I didn’t want a difficult dog. We’d already had a difficult dog — Riley, who died in November 2017 at the age of 16, and who lived a long, happy life but spent his first 10 years terrified of bicycles, small children, in-line roller skates, vacuum cleaners, loud trucks, other dogs, thunder and houseflies.

I loved Riley down to the ground. But I had to be cautious with him, all the time — avoiding busy areas on walks, keeping him kenneled when workers came over, watching when we approached a blind corner in case a small child or a bicyclist came dashing around the bend.

It was hard to walk freely with him, mindlessly, the way I love to walk, the way I walk with Rosie (our non-difficult dog). (Oh, Rosie is an easy, easy walker.)

When Riley died, I cried for days. And then we adopted Angus. A puppy! A new beginning!

And dagnabit, now we have another difficult dog.

At home, Angus is the sweetest, mellowest dog we have ever had. He smooches me awake each morning. He is cheerfully submissive to Rosie, even though he outweighs her by 10 pounds. When he’s out in the yard, he races toward the house the minute I call his name. He’s joyful and funny, a happy dog.

But out in the world, he is on high alert. I can’t walk freely and mindlessly with him. He pulls on the leash, scanning the route ahead for rabbits and squirrels. When he sees people, he often barks (and he has an impressive bark).

To be fair: Angus is good about 90 percent of the time. But that last 10 percent keeps me on edge.

In February, we brought him in for his annual checkup. It had been a year since he’d seen the vet, and Angus didn’t remember him. So when the doctor rolled his chair over to take a look, Angus — who had been cowering against my husband’s shoulder — growled.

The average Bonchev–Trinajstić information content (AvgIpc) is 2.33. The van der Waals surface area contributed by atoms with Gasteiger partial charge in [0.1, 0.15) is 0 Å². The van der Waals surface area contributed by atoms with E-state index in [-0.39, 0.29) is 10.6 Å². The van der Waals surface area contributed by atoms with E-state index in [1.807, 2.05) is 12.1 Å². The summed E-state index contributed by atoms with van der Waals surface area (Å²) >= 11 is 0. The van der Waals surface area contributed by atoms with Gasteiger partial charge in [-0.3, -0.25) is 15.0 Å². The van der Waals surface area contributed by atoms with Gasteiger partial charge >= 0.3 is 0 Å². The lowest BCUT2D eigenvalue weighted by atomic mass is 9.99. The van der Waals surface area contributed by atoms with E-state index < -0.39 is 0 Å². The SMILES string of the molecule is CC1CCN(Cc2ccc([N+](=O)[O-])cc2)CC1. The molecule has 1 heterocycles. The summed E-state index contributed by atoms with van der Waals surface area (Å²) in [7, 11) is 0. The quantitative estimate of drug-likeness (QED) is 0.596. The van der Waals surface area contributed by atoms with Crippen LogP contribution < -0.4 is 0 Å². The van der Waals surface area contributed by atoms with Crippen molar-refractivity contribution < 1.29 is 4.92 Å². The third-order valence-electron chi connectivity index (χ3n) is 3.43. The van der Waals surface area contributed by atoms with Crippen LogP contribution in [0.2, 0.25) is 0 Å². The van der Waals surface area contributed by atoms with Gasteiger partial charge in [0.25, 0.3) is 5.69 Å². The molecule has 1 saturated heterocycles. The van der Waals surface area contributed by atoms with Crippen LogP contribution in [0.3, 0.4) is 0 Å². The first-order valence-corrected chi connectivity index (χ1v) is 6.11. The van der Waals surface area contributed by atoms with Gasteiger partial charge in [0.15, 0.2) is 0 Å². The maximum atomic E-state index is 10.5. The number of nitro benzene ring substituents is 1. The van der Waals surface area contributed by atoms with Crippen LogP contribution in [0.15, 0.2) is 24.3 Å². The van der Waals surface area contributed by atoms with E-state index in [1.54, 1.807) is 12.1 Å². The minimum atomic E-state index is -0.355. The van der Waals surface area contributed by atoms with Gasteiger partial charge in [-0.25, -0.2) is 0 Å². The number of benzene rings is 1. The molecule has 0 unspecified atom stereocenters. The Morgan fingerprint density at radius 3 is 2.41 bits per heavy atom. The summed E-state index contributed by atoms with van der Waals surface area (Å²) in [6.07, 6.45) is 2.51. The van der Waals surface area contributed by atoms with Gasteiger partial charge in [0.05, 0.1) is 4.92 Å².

The doctor quickly rolled his chair back again.

He then suggested that he take Angus into the back room, away from us, to conduct the exam. He thought Angus would relax if we weren’t there, but if he didn’t, they’d put a muzzle on him.

As it turned out, no muzzle was needed. Angus turned sweet again in the back. The vet sat on the floor and Angus crawled into his lap, and the exam was conducted with lots of training treats and no trouble. (And a vet tech took a picture for us, as proof.) But when a second doctor happened by and stopped to admire Angus’ funny ears — Angus growled at her.

He just doesn’t like strangers. He doesn’t like new situations. And it kills me that my beloved dog isn’t fully comfortable in the wide world.

The vet assured us that Angus is not aggressive. “If he were aggressive, he’d be barking and lunging,” he said. Instead, Angus growled to let him know that he was uneasy and that he wanted the vet to back off.

But still. I can’t have a 58-pound dog that growls at people. I can’t have a strong dog that pulls me down the street. And I don’t want a dog that will force me to spend the next 16 years walking cautiously while peering around every corner.

I love this dog down to the ground. So what do we do?

There’s really only one solution: more training, more training, more training.

I have made an appointment with a new trainer. Angus and I have some work to do. I’ll let you know how it goes.

 

Follow Angus’ adventures regularly on this page, and catch up on previous stories at startribune.com/puppy.